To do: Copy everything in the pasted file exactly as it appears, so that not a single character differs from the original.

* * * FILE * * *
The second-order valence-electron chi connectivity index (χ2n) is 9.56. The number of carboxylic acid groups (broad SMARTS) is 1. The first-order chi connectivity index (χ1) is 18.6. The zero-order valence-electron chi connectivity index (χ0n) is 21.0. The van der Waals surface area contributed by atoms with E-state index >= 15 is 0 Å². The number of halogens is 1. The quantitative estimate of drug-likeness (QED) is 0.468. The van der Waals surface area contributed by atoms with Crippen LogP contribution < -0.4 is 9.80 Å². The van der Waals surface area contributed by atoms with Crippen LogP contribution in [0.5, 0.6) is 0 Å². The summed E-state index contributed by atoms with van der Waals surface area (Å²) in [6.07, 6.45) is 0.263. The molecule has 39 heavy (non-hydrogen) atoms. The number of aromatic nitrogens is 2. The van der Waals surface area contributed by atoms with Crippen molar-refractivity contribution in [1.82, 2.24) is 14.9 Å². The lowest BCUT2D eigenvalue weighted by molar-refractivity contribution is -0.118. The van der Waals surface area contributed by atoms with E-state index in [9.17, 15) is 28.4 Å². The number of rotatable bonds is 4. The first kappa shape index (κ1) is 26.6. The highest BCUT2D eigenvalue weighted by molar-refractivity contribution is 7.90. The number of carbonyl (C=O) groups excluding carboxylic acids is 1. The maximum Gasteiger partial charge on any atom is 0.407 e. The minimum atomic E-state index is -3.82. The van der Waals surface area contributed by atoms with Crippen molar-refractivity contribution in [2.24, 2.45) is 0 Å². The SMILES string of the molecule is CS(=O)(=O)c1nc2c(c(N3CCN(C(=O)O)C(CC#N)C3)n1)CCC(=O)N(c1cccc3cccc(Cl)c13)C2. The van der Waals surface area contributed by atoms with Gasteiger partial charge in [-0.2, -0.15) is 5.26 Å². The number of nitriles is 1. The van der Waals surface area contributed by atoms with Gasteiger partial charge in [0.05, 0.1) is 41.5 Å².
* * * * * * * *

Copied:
The second-order valence-electron chi connectivity index (χ2n) is 9.56. The number of carboxylic acid groups (broad SMARTS) is 1. The first-order chi connectivity index (χ1) is 18.6. The zero-order valence-electron chi connectivity index (χ0n) is 21.0. The van der Waals surface area contributed by atoms with E-state index >= 15 is 0 Å². The number of halogens is 1. The quantitative estimate of drug-likeness (QED) is 0.468. The van der Waals surface area contributed by atoms with Crippen LogP contribution < -0.4 is 9.80 Å². The van der Waals surface area contributed by atoms with Crippen LogP contribution in [0.5, 0.6) is 0 Å². The summed E-state index contributed by atoms with van der Waals surface area (Å²) in [6.07, 6.45) is 0.263. The molecule has 39 heavy (non-hydrogen) atoms. The number of aromatic nitrogens is 2. The van der Waals surface area contributed by atoms with Crippen molar-refractivity contribution in [1.82, 2.24) is 14.9 Å². The lowest BCUT2D eigenvalue weighted by molar-refractivity contribution is -0.118. The van der Waals surface area contributed by atoms with E-state index in [9.17, 15) is 28.4 Å². The number of rotatable bonds is 4. The first kappa shape index (κ1) is 26.6. The highest BCUT2D eigenvalue weighted by molar-refractivity contribution is 7.90. The number of carbonyl (C=O) groups excluding carboxylic acids is 1. The maximum Gasteiger partial charge on any atom is 0.407 e. The minimum atomic E-state index is -3.82. The van der Waals surface area contributed by atoms with Crippen molar-refractivity contribution in [2.24, 2.45) is 0 Å². The SMILES string of the molecule is CS(=O)(=O)c1nc2c(c(N3CCN(C(=O)O)C(CC#N)C3)n1)CCC(=O)N(c1cccc3cccc(Cl)c13)C2. The van der Waals surface area contributed by atoms with Gasteiger partial charge in [-0.2, -0.15) is 5.26 Å². The number of nitriles is 1. The van der Waals surface area contributed by atoms with Gasteiger partial charge in [0.05, 0.1) is 41.5 Å².